DeRay Mckesson: One of the things that I’m heartened by is that when people know this, they think it’s wrong across party. We’ve done a lot of polling at Campaign Zero, and when people realize these details, they’re like unacceptable, wild, shouldn’t be the case da da da, the problem is that they just don’t know. So like when we poll, when the police lie to people across party people are like, that’s bad. Most of the things that you’ve heard in criminal justice reform or harm reduction da da da, when we poll people across party they’re actually on our side. But people’s impression of the police is actually just so holistically positive that we lose when we sort of try and address the institution as a whole. But I’m telling you, if we poll people right now and we’re like, do you think there should be no entrance requirements, no interviews, no people across party, across age would be like, this is actually unacceptable. And this to me, I read this Kaya and was like, wow, what an incredible organizing moment to like, force this conversation and to create an entrance for people who otherwise are like the police do all these great things and da da da in the same way that, like people would be appalled if nurses all of a sudden never got interviewed or like, never got like, you’d be like, that’s really unacceptable. Or like, even if teachers, you know, there are there’s some states that are really relaxing standards. But the idea that there’d be none, people like I would never send my kid to a school where, like, you just hired any old body.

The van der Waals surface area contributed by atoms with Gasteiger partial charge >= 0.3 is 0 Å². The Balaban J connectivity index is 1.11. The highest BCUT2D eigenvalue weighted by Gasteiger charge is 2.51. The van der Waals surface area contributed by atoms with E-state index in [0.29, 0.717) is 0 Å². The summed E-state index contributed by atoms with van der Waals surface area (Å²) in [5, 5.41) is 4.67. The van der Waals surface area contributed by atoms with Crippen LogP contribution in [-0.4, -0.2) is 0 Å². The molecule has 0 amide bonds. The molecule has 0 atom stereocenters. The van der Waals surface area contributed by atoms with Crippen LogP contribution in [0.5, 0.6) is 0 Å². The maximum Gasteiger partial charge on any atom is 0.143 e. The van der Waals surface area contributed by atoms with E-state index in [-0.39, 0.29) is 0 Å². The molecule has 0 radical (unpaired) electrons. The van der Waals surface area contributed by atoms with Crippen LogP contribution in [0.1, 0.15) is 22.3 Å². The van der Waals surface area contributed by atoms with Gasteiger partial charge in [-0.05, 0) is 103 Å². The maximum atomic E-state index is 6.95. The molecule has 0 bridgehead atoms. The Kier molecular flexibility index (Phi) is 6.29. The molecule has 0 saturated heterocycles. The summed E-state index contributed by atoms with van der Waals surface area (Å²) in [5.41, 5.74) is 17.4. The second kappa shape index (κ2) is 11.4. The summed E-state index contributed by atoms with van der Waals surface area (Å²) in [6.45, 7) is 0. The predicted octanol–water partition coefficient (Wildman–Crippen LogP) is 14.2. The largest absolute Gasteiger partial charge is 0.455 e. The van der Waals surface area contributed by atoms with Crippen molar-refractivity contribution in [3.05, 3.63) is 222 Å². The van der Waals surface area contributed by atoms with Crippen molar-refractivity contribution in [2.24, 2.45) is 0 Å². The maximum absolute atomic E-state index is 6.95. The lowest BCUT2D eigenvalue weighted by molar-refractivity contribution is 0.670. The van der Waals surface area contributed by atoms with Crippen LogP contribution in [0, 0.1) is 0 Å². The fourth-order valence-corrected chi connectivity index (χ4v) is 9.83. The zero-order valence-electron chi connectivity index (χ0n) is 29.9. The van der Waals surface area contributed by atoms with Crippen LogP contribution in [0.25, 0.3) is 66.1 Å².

Kaya Henderson: A highschool graduate, no background check and and you didn’t interview them. But I mean, that would be horrific for teachers. But we are putting guns in these people’s hands like we are like this is. I mean. 


Myles E. Johnson: Right. 


Kaya Henderson: Yeah. Ugh.